Here, in brief, Plaintiff alleges medical malpractice by staff at FCI Fort Dix, based in part on the negligent failure of BOP staff in Washington to provide a sufficient budget for medical care at FCI Fort Dix, and negligent failure by BOP staff in Washington to resolve obstructionist tactics by FCI Fort Dix staff that prevented Plaintiff from exhausting administrative remedies regarding his medical treatment. Plaintiff also contends that FCI Fort Dix staff and BOP staff in Washington were negligent in their processing of Plaintiff's administrative remedies.

Claims under the FTCA are governed by the substantive tort law of the state where the acts or omissions occurred, here, New Jersey. See Richards v. United States , 369 U.S. 1, 6 (1962); Ciccarone v. United States , 486 F.2d 253, 257 (3d Cir. 1973); Shuster v. Cabanas, Civil Action No. 11-1764, 2013 WL 3783891, *4 (D.N.J. July 19, 2013). Thus, as an initial matter, Plaintiff must show the typical elements of the tort of negligence under New Jersey law: (1) that the defendant owed a duty of care to the plaintiff, (2) that the defendant breached that duty, (3) that the defendant's breach caused the plaintiff's injuries, and (4) that the plaintiff suffered damages. See generally Natale v. Camden County Correctional Facility , 318 F.3d 575, 579 and n.3 (3d Cir. 2003); Weinberg v. Dinger , 106 N.J. 469, 484 (1987). More specifically with respect to medical malpractice, Plaintiff must demonstrate "(1) the applicable professional standard of care, (2) that [the] defendant deviated from that standard of care, and (3) that the deviation was the proximate cause of [the] plaintiff's injuries." N.D. ex rel. P.D. v. Rosen, 2011 WL 2410332, *8 ( N.J.Super. App. Div. June 13, 2011) (citing Gardner v. Pawliw , 150 N.J. 359, 375 (1997)). See also Verdicchio v. Ricca , 179 N.J. 1, 23 (2004) ("A medical malpractice case is a kind of tort action in which the traditional negligence elements are refined to reflect the professional setting of a physician-patient relationship.").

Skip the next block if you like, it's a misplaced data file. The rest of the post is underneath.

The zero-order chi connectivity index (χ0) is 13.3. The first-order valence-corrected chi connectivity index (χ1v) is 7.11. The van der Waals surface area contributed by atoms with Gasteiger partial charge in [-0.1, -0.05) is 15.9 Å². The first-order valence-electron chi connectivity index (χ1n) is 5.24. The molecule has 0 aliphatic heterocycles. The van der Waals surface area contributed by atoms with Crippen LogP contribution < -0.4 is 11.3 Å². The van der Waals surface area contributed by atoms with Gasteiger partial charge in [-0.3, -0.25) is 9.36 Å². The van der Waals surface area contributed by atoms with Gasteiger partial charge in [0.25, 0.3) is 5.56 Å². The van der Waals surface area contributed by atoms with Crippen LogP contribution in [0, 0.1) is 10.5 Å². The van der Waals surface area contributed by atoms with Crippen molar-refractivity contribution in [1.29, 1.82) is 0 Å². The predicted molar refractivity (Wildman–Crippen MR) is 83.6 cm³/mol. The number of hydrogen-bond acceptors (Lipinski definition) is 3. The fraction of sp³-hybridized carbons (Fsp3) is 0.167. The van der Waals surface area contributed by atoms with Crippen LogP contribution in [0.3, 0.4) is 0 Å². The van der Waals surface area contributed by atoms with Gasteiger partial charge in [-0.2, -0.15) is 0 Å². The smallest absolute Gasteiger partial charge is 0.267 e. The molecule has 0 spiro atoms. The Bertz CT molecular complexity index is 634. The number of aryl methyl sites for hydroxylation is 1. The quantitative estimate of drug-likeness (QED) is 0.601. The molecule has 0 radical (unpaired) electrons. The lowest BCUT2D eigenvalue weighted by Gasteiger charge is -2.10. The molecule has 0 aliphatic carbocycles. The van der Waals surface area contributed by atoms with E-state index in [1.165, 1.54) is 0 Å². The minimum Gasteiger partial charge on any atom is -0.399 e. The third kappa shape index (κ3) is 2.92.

Here, Plaintiff's claims of medical malpractice are too vague and conclusory to state a claim. Plaintiff does not describe the nature of his medical problems, the treatment received, the identities of the treatment providers, the dates of the treatments, the alternative treatment required, the manner in which the treatment received was deficient, or the harm caused by the allegedly inadequate treatment. Cf. Skyers v. U.S., Civil Action No. 12-3432, 2013 WL 3340292, *13-*14 (S.D.N.Y. July 2, 2013) (dismissing FTCA medical malpractice claim as conclusory). To the extent he contends that some injury resulted because officials up the chain of the administrative remedy process acted negligently in their review of grievances or requests for medical treatment, Plaintiff has utterly failed to plead a single fact tying events in the grievance or medical review process to the delivery of medical care. Overall, Plaintiff has failed to plead sufficient facts to raise his right to relief for medical malpractice above a "speculative level." See Twombly , 550 U.S. at 555.[9]